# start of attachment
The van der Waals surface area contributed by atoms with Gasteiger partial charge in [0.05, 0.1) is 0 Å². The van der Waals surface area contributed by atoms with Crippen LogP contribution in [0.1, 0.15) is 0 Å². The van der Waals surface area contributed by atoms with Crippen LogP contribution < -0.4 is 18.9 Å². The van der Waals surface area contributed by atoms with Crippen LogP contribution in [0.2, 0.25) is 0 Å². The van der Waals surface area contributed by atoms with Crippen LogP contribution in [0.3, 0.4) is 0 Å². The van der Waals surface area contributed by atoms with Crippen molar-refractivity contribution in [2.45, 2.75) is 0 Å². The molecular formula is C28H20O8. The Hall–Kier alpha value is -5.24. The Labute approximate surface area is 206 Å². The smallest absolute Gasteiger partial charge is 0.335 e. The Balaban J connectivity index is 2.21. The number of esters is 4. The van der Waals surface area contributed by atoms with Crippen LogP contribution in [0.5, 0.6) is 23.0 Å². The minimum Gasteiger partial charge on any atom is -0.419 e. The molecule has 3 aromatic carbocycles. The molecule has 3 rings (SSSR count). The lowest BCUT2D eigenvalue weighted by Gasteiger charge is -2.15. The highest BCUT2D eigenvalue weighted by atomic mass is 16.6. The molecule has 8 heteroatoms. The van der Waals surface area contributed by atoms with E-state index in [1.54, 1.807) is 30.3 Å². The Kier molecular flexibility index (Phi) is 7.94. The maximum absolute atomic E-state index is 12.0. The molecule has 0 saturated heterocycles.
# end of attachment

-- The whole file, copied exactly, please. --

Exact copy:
The van der Waals surface area contributed by atoms with Gasteiger partial charge in [0.05, 0.1) is 0 Å². The van der Waals surface area contributed by atoms with Crippen LogP contribution in [0.1, 0.15) is 0 Å². The van der Waals surface area contributed by atoms with Crippen LogP contribution < -0.4 is 18.9 Å². The van der Waals surface area contributed by atoms with Crippen LogP contribution in [0.2, 0.25) is 0 Å². The van der Waals surface area contributed by atoms with Crippen LogP contribution in [0.3, 0.4) is 0 Å². The van der Waals surface area contributed by atoms with Crippen molar-refractivity contribution in [2.45, 2.75) is 0 Å². The molecular formula is C28H20O8. The Hall–Kier alpha value is -5.24. The Labute approximate surface area is 206 Å². The smallest absolute Gasteiger partial charge is 0.335 e. The Balaban J connectivity index is 2.21. The number of esters is 4. The van der Waals surface area contributed by atoms with Crippen LogP contribution in [0.5, 0.6) is 23.0 Å². The minimum Gasteiger partial charge on any atom is -0.419 e. The molecule has 3 aromatic carbocycles. The molecule has 3 rings (SSSR count). The lowest BCUT2D eigenvalue weighted by Gasteiger charge is -2.15. The highest BCUT2D eigenvalue weighted by atomic mass is 16.6. The molecule has 8 heteroatoms. The van der Waals surface area contributed by atoms with E-state index in [1.54, 1.807) is 30.3 Å². The Kier molecular flexibility index (Phi) is 7.94. The maximum absolute atomic E-state index is 12.0. The molecule has 0 saturated heterocycles.